Serbs have until June 8 to surrender all of their unregistered weapons in a push by the government to disarm society following back-to-back mass shootings.
Two mass shootings in consecutive days in early May rocked the Balkans nation, where the types of mass shootings seen so regularly in the United States rarely, if ever, happens.
A 13-year-old boy armed with his father’s pistol killed nine people, including eight children, at an elementary school in Belgrade on May 3. Just one day later, a 20-year-old killed eight and injured 14 in a rampage through a town just south of Belgrade.
In response to the twin tragedies, President Aleksandar Vucic set out on a mission to cleanse Serbia of firearms. Unlike most European countries, Serbia has many illegal guns throughout its society. Serbia has been awash in guns and the proliferation of firearms is mostly a legacy of the Yugoslav wars of the 1990s. Serbia is tied for third with Montenegro in gun ownership in the world, behind the United States and Yemen.
While many in Serbia blame Vucic for the general culture of promoting violence in the media, disarming the population is mostly a welcome measure.
A girl lays flowers for the victims in front of the Vladimir Ribnikar school, two days after a 13-year-old boy used his father’s guns to kill eight fellow students and a guard, in Belgrade, Serbia, on May 5, 2023. (AP Photo/Darko Vojinovic)
“This is probably the greatest shock and tragedy to befall on Serbian society,” Helena Ivanov, associate fellow at the Henry Jackson Society, told Fox News Digital.
Day-to-day life in Serbia has nearly come to a halt as the nation remains in mourning and grapples with a new and unforeseen threat. Thousands of people took to the streets over several days to protest the outbreak of violence and demand the government take action.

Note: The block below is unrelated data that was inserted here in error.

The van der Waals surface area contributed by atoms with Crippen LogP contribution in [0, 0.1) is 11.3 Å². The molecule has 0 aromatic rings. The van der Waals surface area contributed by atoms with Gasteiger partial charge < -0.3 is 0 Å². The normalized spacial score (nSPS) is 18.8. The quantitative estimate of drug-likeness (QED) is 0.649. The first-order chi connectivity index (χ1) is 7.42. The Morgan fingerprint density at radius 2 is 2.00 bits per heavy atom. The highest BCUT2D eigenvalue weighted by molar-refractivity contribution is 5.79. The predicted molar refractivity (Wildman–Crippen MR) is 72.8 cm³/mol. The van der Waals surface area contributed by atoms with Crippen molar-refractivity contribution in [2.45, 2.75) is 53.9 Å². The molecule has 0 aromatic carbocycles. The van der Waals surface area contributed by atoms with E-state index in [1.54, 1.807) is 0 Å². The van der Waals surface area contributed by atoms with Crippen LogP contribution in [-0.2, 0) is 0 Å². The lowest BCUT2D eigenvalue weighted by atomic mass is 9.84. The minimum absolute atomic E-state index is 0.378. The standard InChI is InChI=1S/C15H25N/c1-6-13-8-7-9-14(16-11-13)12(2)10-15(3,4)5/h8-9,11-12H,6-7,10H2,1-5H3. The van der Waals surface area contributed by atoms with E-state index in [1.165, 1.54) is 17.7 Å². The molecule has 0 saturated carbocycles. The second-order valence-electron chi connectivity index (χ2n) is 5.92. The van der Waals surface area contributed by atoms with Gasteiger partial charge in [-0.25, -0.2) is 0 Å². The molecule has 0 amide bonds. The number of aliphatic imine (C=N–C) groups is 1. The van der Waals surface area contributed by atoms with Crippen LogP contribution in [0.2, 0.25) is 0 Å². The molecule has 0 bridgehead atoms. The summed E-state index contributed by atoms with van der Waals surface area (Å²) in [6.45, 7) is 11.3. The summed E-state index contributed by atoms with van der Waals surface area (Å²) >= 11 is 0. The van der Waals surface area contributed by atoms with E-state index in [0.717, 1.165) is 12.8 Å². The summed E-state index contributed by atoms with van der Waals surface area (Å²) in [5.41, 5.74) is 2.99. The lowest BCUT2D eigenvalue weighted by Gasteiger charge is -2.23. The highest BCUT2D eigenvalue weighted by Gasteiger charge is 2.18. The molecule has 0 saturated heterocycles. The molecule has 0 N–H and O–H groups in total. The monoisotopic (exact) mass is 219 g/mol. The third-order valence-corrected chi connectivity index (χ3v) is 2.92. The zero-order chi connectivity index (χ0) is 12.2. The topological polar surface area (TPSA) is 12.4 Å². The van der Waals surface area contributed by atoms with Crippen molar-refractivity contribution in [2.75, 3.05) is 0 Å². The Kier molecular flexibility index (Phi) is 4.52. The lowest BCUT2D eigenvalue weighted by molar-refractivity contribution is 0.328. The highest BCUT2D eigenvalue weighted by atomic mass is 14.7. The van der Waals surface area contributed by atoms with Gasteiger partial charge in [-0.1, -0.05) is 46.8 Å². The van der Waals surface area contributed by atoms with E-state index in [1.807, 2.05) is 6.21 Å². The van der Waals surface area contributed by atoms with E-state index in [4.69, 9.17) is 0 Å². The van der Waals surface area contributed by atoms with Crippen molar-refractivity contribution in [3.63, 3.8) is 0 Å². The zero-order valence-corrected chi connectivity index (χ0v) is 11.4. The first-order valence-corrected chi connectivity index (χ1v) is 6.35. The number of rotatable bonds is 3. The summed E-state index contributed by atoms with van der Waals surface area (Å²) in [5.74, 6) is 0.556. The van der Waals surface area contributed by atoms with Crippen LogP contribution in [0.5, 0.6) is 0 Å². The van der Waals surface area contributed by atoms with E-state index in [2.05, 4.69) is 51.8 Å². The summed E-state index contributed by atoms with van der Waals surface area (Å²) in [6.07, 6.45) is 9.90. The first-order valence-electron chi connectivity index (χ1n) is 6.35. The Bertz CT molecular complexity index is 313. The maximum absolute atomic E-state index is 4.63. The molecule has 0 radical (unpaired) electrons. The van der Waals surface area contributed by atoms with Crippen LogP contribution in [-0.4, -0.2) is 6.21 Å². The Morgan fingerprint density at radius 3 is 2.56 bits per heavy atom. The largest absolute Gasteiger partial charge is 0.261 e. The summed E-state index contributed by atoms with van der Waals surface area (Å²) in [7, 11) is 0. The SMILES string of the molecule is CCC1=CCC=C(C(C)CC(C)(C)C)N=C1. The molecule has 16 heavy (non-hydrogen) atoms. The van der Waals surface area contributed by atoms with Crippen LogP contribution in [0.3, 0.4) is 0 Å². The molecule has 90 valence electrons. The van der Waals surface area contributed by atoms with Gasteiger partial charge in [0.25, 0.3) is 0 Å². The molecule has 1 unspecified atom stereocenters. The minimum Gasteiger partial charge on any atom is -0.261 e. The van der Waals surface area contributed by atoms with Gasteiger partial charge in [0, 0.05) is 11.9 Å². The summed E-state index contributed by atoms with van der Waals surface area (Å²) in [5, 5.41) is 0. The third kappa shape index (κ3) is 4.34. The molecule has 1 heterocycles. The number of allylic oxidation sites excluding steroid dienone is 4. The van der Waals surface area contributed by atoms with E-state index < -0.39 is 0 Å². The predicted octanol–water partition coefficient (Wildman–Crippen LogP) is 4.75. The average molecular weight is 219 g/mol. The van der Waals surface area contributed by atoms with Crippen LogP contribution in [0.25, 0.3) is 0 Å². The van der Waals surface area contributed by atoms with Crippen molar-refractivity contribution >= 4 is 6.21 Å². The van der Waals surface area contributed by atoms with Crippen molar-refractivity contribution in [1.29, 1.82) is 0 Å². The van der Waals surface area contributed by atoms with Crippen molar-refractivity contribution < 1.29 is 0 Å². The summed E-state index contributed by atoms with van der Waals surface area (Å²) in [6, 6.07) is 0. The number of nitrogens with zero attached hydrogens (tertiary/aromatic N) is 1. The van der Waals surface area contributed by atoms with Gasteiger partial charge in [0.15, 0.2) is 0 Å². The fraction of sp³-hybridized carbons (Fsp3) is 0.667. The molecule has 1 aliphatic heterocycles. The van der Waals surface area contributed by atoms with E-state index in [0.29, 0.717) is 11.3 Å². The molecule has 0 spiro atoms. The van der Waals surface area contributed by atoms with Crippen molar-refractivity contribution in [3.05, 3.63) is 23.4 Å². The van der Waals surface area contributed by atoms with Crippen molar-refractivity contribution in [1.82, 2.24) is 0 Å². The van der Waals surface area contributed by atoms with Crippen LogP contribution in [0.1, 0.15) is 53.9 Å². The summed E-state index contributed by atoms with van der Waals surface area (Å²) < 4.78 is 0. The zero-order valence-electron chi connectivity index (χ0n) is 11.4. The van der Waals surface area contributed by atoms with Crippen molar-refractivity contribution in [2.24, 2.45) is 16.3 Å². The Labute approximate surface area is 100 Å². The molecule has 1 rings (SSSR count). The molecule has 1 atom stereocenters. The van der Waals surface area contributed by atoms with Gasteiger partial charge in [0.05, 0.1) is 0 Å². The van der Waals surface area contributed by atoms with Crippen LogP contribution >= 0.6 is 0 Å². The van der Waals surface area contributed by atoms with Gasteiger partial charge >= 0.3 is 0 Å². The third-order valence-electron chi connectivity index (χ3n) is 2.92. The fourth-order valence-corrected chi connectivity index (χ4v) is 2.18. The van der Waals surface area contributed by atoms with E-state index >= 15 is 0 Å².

“Thus far, most of the requests of the protesters have not been fulfilled, and we are yet to see how things will develop going forward. But the situation in the country is far from good, and one gets a sense that people are on the edge,” Ivanov said.
Police take security measures after a 7th grade student opened fire at the school, in Belgrade, Serbia, on May 3, 2023. It is reported that a security guard and nine children were killed in school. (Photo by Milos Miskov/Anadolu Agency via Getty Images)
Even though Serbia has a high rate of gun ownership compared to the rest of the EU, gun laws remain very strict and semiautomatic weapons are illegal. Unlike the U.S., Serbia has no equivalent of the National Rifle Association lobbying for the right to bear arms as protected by the Second Amendment.
“It is limited to a one-month period, and it is unrealistic to expect that over one million illegally possessed firearms will be turned in within such a short timeframe,” Predrag Petrovic, Research Director of the Belgrade Center for Security Policy, told Fox News Digital.
Speaking to reporters on Sunday, President Vucic said that since the announcement, over 68,000 weapons and explosive devices were voluntarily surrendered to authorities. The hand-over of the illegal weapons is seen by many as a step in the right direction, but as Petrovic notes, the number of weapons surrendered compared to the number of weapons in society is “just a drop in the ocean.”